As more stringent regulations come in to play and financial services firms look to keep pace with escalating requirements from regulators, consumer demand for more online services, and the ever-evolving nature of the industry and world at large, it’s vital they do two things. Firstly, they must begin to invest in the technology and processes that will allow them to more easily manage the data that traditional banks have been collecting and storing for upwards of 50 years. Secondly, they must innovate. For many, the COVID-19 pandemic will have been a catalyst for both actions. However, the hard work has only just begun.
Traditionally, due to tight budgets and no overarching regulatory imperative to change, financial institutions haven’t done enough to address their overreliance on disconnected legacy systems. Even when faced with the new wave of regulation that was implemented in the wake of the 2008 banking crash, financial services organisations generally only had to invest in different applications on an ad hoc basis to meet each individual regulation. However, as new regulations require the analysis of larger data sets within smaller processing windows, breaking down any and all data siloes is essential and this will require financial institutions that are still reliant on legacy systems to implement new technologies to meet the regulatory stipulations.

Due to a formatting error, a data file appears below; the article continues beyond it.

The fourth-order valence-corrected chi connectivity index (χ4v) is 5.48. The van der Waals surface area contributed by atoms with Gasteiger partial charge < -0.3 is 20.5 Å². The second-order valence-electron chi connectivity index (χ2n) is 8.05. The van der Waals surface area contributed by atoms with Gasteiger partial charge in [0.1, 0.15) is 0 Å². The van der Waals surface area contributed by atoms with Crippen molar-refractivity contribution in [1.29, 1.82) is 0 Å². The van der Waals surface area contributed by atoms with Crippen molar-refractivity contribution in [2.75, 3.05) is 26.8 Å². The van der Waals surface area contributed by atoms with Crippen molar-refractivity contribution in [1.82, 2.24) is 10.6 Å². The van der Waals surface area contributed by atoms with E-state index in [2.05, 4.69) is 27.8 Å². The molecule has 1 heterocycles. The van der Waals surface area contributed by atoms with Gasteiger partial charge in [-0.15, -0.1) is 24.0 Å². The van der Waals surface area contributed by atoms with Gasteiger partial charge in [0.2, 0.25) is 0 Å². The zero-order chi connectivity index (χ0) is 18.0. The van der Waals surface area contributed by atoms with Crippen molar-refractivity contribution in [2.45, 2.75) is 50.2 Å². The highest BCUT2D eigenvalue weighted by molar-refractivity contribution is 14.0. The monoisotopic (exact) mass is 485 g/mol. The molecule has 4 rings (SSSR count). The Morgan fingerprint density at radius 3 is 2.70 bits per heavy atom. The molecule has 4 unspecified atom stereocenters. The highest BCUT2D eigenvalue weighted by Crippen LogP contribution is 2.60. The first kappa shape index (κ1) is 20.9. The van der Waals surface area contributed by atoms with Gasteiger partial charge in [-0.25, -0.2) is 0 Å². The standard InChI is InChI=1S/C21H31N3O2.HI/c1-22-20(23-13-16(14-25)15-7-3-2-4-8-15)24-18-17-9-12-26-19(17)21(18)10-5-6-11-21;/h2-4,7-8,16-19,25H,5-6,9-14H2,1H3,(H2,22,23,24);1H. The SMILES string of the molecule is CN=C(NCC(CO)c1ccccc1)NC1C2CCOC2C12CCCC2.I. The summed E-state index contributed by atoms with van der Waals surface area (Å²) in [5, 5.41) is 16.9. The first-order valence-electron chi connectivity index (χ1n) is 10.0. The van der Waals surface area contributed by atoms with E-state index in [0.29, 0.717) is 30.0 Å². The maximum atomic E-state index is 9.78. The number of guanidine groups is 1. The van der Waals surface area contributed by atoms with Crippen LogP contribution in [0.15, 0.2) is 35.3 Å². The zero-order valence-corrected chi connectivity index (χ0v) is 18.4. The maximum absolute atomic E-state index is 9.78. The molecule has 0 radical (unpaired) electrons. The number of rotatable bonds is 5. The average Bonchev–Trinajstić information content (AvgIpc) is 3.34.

With this in mind, solutions which offer high-quality data analytics and enhanced integration will be key to the success of financial institutions and crucial to eliminate data silos. This will enable organisations to achieve a faster and more accurate analysis of real-time and historical data no matter where they are accessing the data from within smaller processing windows to keep pace with regulatory requirements, while also benefiting from low infrastructure costs.